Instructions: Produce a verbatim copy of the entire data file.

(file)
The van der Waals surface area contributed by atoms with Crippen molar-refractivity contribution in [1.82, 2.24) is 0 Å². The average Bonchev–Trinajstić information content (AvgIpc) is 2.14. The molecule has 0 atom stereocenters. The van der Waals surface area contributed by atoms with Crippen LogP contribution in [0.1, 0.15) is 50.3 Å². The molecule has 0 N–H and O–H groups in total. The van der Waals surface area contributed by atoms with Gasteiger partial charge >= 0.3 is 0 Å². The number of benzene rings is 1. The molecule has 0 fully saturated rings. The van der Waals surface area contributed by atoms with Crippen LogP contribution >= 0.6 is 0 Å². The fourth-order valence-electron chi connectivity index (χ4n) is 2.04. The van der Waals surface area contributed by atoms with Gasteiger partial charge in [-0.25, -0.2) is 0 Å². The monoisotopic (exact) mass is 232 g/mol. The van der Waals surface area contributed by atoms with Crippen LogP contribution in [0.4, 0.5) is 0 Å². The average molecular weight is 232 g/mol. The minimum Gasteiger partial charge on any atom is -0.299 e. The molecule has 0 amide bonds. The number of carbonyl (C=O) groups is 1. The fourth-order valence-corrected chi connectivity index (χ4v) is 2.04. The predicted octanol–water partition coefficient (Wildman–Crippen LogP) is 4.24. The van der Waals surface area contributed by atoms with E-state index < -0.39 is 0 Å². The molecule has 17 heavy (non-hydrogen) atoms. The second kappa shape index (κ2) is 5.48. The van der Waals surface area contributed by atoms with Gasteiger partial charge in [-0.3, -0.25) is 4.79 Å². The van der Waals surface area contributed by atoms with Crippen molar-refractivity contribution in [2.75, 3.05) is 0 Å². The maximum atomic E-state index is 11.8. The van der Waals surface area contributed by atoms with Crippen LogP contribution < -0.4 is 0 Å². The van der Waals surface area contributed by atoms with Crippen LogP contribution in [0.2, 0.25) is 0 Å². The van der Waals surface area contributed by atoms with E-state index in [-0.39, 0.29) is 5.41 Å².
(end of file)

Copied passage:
The van der Waals surface area contributed by atoms with Crippen molar-refractivity contribution in [1.82, 2.24) is 0 Å². The average Bonchev–Trinajstić information content (AvgIpc) is 2.14. The molecule has 0 atom stereocenters. The van der Waals surface area contributed by atoms with Crippen LogP contribution in [0.1, 0.15) is 50.3 Å². The molecule has 0 N–H and O–H groups in total. The van der Waals surface area contributed by atoms with Gasteiger partial charge >= 0.3 is 0 Å². The number of benzene rings is 1. The molecule has 0 fully saturated rings. The van der Waals surface area contributed by atoms with Crippen LogP contribution >= 0.6 is 0 Å². The fourth-order valence-electron chi connectivity index (χ4n) is 2.04. The van der Waals surface area contributed by atoms with Gasteiger partial charge in [-0.25, -0.2) is 0 Å². The monoisotopic (exact) mass is 232 g/mol. The van der Waals surface area contributed by atoms with Crippen LogP contribution in [0.4, 0.5) is 0 Å². The average molecular weight is 232 g/mol. The minimum Gasteiger partial charge on any atom is -0.299 e. The molecule has 0 amide bonds. The number of carbonyl (C=O) groups is 1. The fourth-order valence-corrected chi connectivity index (χ4v) is 2.04. The predicted octanol–water partition coefficient (Wildman–Crippen LogP) is 4.24. The van der Waals surface area contributed by atoms with E-state index < -0.39 is 0 Å². The molecule has 17 heavy (non-hydrogen) atoms. The second kappa shape index (κ2) is 5.48. The van der Waals surface area contributed by atoms with Gasteiger partial charge in [-0.3, -0.25) is 4.79 Å². The van der Waals surface area contributed by atoms with Crippen molar-refractivity contribution in [2.75, 3.05) is 0 Å². The maximum atomic E-state index is 11.8. The van der Waals surface area contributed by atoms with Crippen LogP contribution < -0.4 is 0 Å². The van der Waals surface area contributed by atoms with Crippen LogP contribution in [0.2, 0.25) is 0 Å². The van der Waals surface area contributed by atoms with E-state index in [-0.39, 0.29) is 5.41 Å².